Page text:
Can The RNC Nominate Someone Else In 2020? It's Tricky
As the 2020 presidential race approaches, countless Democrats are vying to become their party's nominee to challenge the Republican contender. Many assume that this Republican candidate will be incumbent President Donald Trump, though you might be wondering if the RNC can nominate someone else in 2020. As it turns out, the Republican National Committee (RNC)'s rules allow it to nominate another candidate, though the prospect seems unlikely.
As NPR explained, current RNC rules permit other candidates to challenge Trump in a Republican primary. A primary challenge, while difficult because it would involve ousting a sitting president, could be a possibility due to Trump's divisiveness, the outlet noted. That being said, some RNC members are pushing to change RNC rules ahead of the 2020, as they're concerned that a primary challenge could splinter the party and limit the RNC's ability to financially support Trump, NPR said.
As the outlet revealed, there's currently an ongoing debate about whether or not the RNC can fund Trump's campaign if he ends up facing a primary challenge. "The party can't spend money or resources [on Trump] if there is a contested primary," an "RNC insider" told Tim Mak of NPR. "They stupidly didn't amend the rules in a substantive manner from 2016, which was an open cycle." As a result, RNC members in some states want to try to cancel Republican presidential primaries to prevent a challenger from entering the race, New York Magazine reported. However, as NPR noted, cancelling primaries violates current RNC rules.
Washington Post reporter Michael Gerson reported in a November 2018 op-ed that “Toppling a sitting president of your own party [in a primary] is a maneuver with the highest degree of difficulty.” Notably, as the National Review pointed out, a serious Trump primary challenge would likely only occur if Trump engaged in behavior that the Republican party deems unforgivably egregious.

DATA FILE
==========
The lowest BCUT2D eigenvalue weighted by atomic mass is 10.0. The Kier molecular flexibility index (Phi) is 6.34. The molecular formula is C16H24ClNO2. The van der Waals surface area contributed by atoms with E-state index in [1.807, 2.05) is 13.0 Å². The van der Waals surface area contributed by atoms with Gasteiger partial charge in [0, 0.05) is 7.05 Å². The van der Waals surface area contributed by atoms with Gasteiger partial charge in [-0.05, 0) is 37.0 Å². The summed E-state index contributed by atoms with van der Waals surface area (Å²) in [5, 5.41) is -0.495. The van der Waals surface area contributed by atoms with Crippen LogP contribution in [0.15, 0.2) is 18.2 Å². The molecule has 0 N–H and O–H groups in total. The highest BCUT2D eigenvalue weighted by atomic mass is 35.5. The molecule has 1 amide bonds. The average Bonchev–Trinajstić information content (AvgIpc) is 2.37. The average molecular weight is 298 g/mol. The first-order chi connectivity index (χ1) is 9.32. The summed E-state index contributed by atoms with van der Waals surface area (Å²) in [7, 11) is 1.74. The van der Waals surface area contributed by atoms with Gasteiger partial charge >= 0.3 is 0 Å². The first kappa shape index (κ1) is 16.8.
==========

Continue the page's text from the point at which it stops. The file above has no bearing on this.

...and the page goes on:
In fact, an example from history illustrates this point. As The Hill highlighted, Democratic Representative Mo Udall echoed similar sentiments during a 1979 New York Times interview when reflecting on whether Democrats would support a primary challenger to incumbent president Jimmy Carter. Udall described to the paper what he believes are the extreme situations that would have to arise in order for a party to support a challenger to a sitting president:
There are only two conditions when a party challenges its own incumbent president. One is where major elements of the party feel so intensely and so bitterly about one issue that they oppose him no matter what the consequences. They don't care if it costs the presidency ... The other time is when their own president looks so weak, runs so persistently and significantly behind opposition candidates in the polls, that others in the party begin fearing he’s a loser and they’ll lose, too — if they stick with him
Carter did end up facing a primary challenger — Ted Kennedy — in 1979. While Carter still received the Democratic nomination, he lost the general election, a loss to which some believe Kennedy's primary challenge contributed, Yahoo! reported. As the National Review described, many Republicans fear that a Trump primary challenge could have a similar effect, causing Trump to retain the nomination but lose the general election. Or, if a new candidate received the nomination, many Republicans worry that there would be too little time to coalesce the party around him or her. So, while the RNC could nominate someone else in 2020, most signs point to this being an unlikely scenario.